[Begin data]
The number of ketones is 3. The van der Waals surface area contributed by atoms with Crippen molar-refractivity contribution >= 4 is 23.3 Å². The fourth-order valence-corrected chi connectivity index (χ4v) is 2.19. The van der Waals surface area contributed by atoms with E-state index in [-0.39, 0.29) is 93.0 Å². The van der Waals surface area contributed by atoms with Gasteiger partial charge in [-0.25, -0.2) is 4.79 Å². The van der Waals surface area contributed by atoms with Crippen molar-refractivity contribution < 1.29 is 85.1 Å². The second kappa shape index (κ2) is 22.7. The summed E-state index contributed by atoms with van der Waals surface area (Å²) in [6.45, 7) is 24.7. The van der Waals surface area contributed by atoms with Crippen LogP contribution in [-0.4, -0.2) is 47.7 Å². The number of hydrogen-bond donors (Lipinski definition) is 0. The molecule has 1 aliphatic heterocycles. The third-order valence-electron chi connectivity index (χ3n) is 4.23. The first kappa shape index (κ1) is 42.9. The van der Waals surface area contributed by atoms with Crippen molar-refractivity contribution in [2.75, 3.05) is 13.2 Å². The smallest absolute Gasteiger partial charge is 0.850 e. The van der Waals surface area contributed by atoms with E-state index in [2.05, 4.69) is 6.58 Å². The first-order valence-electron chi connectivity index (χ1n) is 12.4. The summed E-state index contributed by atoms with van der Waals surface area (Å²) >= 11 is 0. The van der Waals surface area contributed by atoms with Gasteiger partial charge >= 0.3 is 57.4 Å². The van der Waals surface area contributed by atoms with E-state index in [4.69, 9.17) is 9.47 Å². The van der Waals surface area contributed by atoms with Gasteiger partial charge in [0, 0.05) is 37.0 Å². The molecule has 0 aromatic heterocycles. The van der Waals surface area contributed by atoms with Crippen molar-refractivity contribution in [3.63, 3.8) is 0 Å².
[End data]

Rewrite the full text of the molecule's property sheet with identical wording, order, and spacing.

The number of ketones is 3. The van der Waals surface area contributed by atoms with Crippen molar-refractivity contribution >= 4 is 23.3 Å². The fourth-order valence-corrected chi connectivity index (χ4v) is 2.19. The van der Waals surface area contributed by atoms with E-state index in [-0.39, 0.29) is 93.0 Å². The van der Waals surface area contributed by atoms with Gasteiger partial charge in [-0.25, -0.2) is 4.79 Å². The van der Waals surface area contributed by atoms with Crippen molar-refractivity contribution < 1.29 is 85.1 Å². The second kappa shape index (κ2) is 22.7. The summed E-state index contributed by atoms with van der Waals surface area (Å²) in [6.45, 7) is 24.7. The van der Waals surface area contributed by atoms with Crippen LogP contribution in [-0.4, -0.2) is 47.7 Å². The number of hydrogen-bond donors (Lipinski definition) is 0. The molecule has 1 aliphatic heterocycles. The third-order valence-electron chi connectivity index (χ3n) is 4.23. The first kappa shape index (κ1) is 42.9. The van der Waals surface area contributed by atoms with Crippen molar-refractivity contribution in [2.75, 3.05) is 13.2 Å². The smallest absolute Gasteiger partial charge is 0.850 e. The van der Waals surface area contributed by atoms with E-state index in [2.05, 4.69) is 6.58 Å². The first-order valence-electron chi connectivity index (χ1n) is 12.4. The summed E-state index contributed by atoms with van der Waals surface area (Å²) >= 11 is 0. The van der Waals surface area contributed by atoms with Gasteiger partial charge >= 0.3 is 57.4 Å². The van der Waals surface area contributed by atoms with E-state index in [4.69, 9.17) is 9.47 Å². The van der Waals surface area contributed by atoms with Gasteiger partial charge in [0, 0.05) is 37.0 Å². The molecule has 0 aromatic heterocycles. The van der Waals surface area contributed by atoms with Crippen molar-refractivity contribution in [3.63, 3.8) is 0 Å².